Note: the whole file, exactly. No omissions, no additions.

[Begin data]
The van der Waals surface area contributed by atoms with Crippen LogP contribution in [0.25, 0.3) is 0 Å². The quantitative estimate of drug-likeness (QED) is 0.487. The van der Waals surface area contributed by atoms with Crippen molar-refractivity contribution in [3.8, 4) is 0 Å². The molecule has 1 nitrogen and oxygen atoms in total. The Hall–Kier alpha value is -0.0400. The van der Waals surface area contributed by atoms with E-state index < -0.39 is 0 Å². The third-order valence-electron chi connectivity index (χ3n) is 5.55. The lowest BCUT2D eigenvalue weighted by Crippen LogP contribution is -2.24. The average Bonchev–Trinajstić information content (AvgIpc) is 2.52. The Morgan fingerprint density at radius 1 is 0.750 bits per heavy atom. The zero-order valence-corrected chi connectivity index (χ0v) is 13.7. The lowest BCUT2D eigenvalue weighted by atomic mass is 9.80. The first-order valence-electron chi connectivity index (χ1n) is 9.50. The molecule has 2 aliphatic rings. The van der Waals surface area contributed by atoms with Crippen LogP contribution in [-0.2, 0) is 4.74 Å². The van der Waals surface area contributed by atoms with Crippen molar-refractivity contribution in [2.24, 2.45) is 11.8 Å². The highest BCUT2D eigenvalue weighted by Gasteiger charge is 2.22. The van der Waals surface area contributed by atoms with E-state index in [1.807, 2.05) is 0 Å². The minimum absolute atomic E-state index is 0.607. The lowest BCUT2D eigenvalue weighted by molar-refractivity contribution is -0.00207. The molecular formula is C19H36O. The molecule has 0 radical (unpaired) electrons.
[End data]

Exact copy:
The van der Waals surface area contributed by atoms with Crippen LogP contribution in [0.25, 0.3) is 0 Å². The quantitative estimate of drug-likeness (QED) is 0.487. The van der Waals surface area contributed by atoms with Crippen molar-refractivity contribution in [3.8, 4) is 0 Å². The molecule has 1 nitrogen and oxygen atoms in total. The Hall–Kier alpha value is -0.0400. The van der Waals surface area contributed by atoms with E-state index < -0.39 is 0 Å². The third-order valence-electron chi connectivity index (χ3n) is 5.55. The lowest BCUT2D eigenvalue weighted by Crippen LogP contribution is -2.24. The average Bonchev–Trinajstić information content (AvgIpc) is 2.52. The Morgan fingerprint density at radius 1 is 0.750 bits per heavy atom. The zero-order valence-corrected chi connectivity index (χ0v) is 13.7. The lowest BCUT2D eigenvalue weighted by atomic mass is 9.80. The first-order valence-electron chi connectivity index (χ1n) is 9.50. The molecule has 2 aliphatic rings. The van der Waals surface area contributed by atoms with Crippen LogP contribution in [-0.2, 0) is 4.74 Å². The van der Waals surface area contributed by atoms with Crippen molar-refractivity contribution in [2.24, 2.45) is 11.8 Å². The highest BCUT2D eigenvalue weighted by Gasteiger charge is 2.22. The van der Waals surface area contributed by atoms with E-state index in [1.807, 2.05) is 0 Å². The minimum absolute atomic E-state index is 0.607. The lowest BCUT2D eigenvalue weighted by molar-refractivity contribution is -0.00207. The molecular formula is C19H36O. The molecule has 0 radical (unpaired) electrons.